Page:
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If I was to let a user input a filename for a file (allowing spaces) and validate it to see if it is a bad file name, how would I do so?

The only way right now that I can think of is to create char array like

char filename[100]

And use a for loop and have nested if statements that checks if each single character of the strings are !@%^*~| and etc by writings lines like these

for(...) {
    if(filename[i] == '@'){...}
    if(filename[i] == '!'){...}

Are there better ways to approach this? Because if I was to doing it like that, I would have A LOT of individual if statements just to test all the possible illegal characters.

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3 Answers 3

You can use strchr for that, and if the return is not null, you have found a bad character.

char bad_chars[] = "!@%^*~|";
char invalid_found = FALSE;
int i;
for (i = 0; i < strlen(bad_chars); ++i) {
    if (strchr(filename, bad_chars[i]) != NULL) {
        invalid_found = TRUE;
if (invalid_found) {
    printf("Invalid file name");
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This is definitely the quickest way, less room for error as well. –  RJ Hill Apr 15 '12 at 4:12
Thank you very much, this is a very good solution! –  Steven Chen Apr 15 '12 at 23:51
This will disregard the empty string. It is good practice to check for that as well. –  Halil Kaskavalci Feb 24 at 15:08

You could try regex:

#include <stdlib.h> 
#include <string.h>
#include <regex.h>

int main (void) {
    char fileName[100];
    int comp; 
    regex_t myregex; 

    // Compile the regular expression 
    comp = regcomp(&myregex, "^[a-zA-Z0-9.' '\[\]_-]+$", REG_EXTENDED | REG_NOSUB) ;

    printf("Enter a file name\n");
    scanf("%s",fileName) ; 

    // Compare fileName to the regex 
    if (!regexec(&myregex, fileName, 0 , 0 , 0)) {
        printf("fileName %s is valid.\n", fileName);  
    } else {
        printf("fileName %s is invalid.\n", fileName);
    return 0;
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+1 Nice approach. two comments: 1. it should be noted that this is only for POSIX. 2. regex_t * myregex; should be regex_t myregex; and then regcomp(&myregex,... –  MByD Apr 15 '12 at 3:44
Thanks, I should have commented and watched my code a little better. –  RJ Hill Apr 15 '12 at 4:10

This maybe a unique solution (I don't have enough info on your application, so I will post it anyway), but if you only want alphanumeric names, you can compare the integer value of a range of characters which would be a simple(r) if statement:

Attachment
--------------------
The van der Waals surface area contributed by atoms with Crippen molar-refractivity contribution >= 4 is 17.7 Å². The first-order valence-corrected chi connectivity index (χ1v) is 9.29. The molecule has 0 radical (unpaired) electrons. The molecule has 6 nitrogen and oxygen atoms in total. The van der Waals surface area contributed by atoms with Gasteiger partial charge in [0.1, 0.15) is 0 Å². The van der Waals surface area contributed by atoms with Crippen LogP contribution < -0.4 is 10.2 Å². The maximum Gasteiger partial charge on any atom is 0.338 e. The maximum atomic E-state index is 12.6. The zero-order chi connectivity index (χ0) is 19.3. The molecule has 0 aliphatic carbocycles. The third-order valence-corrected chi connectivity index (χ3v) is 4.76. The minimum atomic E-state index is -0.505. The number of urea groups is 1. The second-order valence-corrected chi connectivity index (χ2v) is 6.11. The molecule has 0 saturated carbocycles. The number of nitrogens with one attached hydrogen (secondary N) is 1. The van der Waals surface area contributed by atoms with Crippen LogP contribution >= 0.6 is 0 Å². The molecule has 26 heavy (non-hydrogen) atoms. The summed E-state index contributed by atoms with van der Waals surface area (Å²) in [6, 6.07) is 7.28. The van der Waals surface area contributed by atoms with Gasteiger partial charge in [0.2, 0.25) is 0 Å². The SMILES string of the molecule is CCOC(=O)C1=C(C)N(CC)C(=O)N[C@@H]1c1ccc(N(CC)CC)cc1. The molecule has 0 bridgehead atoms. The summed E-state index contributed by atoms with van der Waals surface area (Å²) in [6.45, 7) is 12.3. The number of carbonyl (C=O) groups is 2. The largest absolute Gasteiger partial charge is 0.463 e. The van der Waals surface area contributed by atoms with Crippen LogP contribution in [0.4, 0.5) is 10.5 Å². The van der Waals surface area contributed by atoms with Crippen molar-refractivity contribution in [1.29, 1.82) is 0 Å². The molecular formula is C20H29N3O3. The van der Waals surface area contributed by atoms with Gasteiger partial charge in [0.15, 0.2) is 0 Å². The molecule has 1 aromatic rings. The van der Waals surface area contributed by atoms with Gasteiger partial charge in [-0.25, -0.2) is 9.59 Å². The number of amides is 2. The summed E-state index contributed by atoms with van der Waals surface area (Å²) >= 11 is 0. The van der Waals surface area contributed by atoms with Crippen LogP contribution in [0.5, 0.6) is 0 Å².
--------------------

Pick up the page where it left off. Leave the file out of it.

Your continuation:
If you want to see if its a lower/upper case or a number:

//pseudo if(0-9, a-z, A-Z)continue;

else reject;

    if((filename[i]==32)||(filename[i]>47 && filename[i]<58 )||(filename[i]>64 && filename[i]<91)||
    (filename[i]>96 && filename[i]<123))
...//reject filename

Alternatively you can see if its a non-alphanumeric...

    if((filename[i]<=47) || (filename[i]<=64 && filename[i]>=58) ||
    (filename[i]<=96 && filename[i]<=91) || (filename[i]<=123)){


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Wouldn't it be easier (and more appropriate) to write : ...filename[i]>= '0' && filename[i] <= '9' ... ? –  MByD Apr 15 '12 at 4:12
Not sure, can you give more detail on what you mean by easier? easier on the eyes? makes more sense? faster? I am not sure what a valid name is so its hard to make a clear suggestion, but rather than trying to compare every non-valid character, I am suggesting that he group them up in as large groups as possible. I prefer not to use >= as that is usually 2 comparisons rather than one. It does tend to make it less easy to understand at a glance. –  Youssef G. Apr 15 '12 at 4:18
I have no problem with your approach, I just meant it'll be more readable, and not some magic numbers :) –  MByD Apr 15 '12 at 4:21
you are very much right! I don't mean to make it unreadable (just coding habits), so I can edit if you think its a good idea? –  Youssef G. Apr 15 '12 at 4:23
well sure, why not? –  MByD Apr 15 '12 at 4:24

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